* required
  • I agree to the submission terms and conditions

    For good and valuable consideration, receipt and sufficiency of which is hereby acknowledged, You hereby grant to THIRTEEN Productions LLC ("THIRTEEN") the irrevocable right to incorporate your submission (the "Work"), in whole or in part, into The African Americans: Many Rivers to Cross including companion materials and ancillary platforms (collectively, the "Project"). THIRTEEN may use and license others to use any version of the Project and excerpts and outtakes therefrom in all manner and media, now known or hereafter devised, worldwide without limitation as to time. The foregoing rights shall include the right to use the Work and details or excerpts therefrom for Project packaging and for outreach, Project and institutional promotion, and publicity purposes.

    You represent and warrant that you are 13 years of age or older and, if you are under the age of 18, you either are an emancipated minor, or have obtained the legal consent of your parent or legal guardian to enter into this Release and fulfill the obligations set forth herein, which forms a binding contract between you and THIRTEEN. You further represent that you possess or have obtained the rights in the Work necessary for the grant of this license to THIRTEEN.

    You agree to indemnify, defend and hold THIRTEEN, its licensees and assigns, and the Project underwriters harmless from and against any and all claims, damages, costs and expenses, including reasonable attorneys' fees and expenses, arising out of THIRTEEN's use of the Work in its broadcast, exhibition, distribution, exploitation, publication, promotion or other use of the Project as provided for in this Release and/or out of any breach or alleged breach of the foregoing warranty.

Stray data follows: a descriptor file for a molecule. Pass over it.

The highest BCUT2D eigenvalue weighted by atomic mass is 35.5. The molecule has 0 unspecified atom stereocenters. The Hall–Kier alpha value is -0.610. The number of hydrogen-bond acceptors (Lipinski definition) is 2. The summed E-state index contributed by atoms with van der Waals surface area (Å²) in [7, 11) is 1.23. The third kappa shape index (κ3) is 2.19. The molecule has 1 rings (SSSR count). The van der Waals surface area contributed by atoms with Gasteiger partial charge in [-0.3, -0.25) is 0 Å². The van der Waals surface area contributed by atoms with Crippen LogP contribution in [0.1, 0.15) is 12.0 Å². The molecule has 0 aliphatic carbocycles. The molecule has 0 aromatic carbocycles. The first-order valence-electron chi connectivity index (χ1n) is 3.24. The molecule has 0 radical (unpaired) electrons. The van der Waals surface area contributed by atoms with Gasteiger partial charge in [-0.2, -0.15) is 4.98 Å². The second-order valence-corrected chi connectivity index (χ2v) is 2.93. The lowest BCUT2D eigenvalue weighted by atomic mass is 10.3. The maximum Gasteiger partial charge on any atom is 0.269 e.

Julia Lee

I am Korean-American. I was born in Los Angeles, the daughter of Korean immigrants who owned a liquor store in Inglewood, a predominantly black neighborhood. I remember the racial tensions, how my parents feared losing their business during the LA Riots, how they followed the story of Latasha Harlins and Soon-Ja Du. But other than reading some Toni Morrison in high school and taking the obligatory American history course, I knew very little about the history of African Americans in this country.
It was only until graduate school, where I was pursuing a PhD in English literature, that I first really studied African American literature and culture. And it was because of Skip Gates. I took a course with him and found myself absolutely fascinated. Ten years later, I’m an assistant professor of African American literature, and people often look at me quizzically. Why am I, a Korean American woman, interested in African American culture? My answer is always, why not? The history of African Americans in this country is the history of America, period.
My parents, who never thought their daughter would get a PhD, much less one in African American literature, are thrilled. And they’re watching “Many Rivers to Cross.”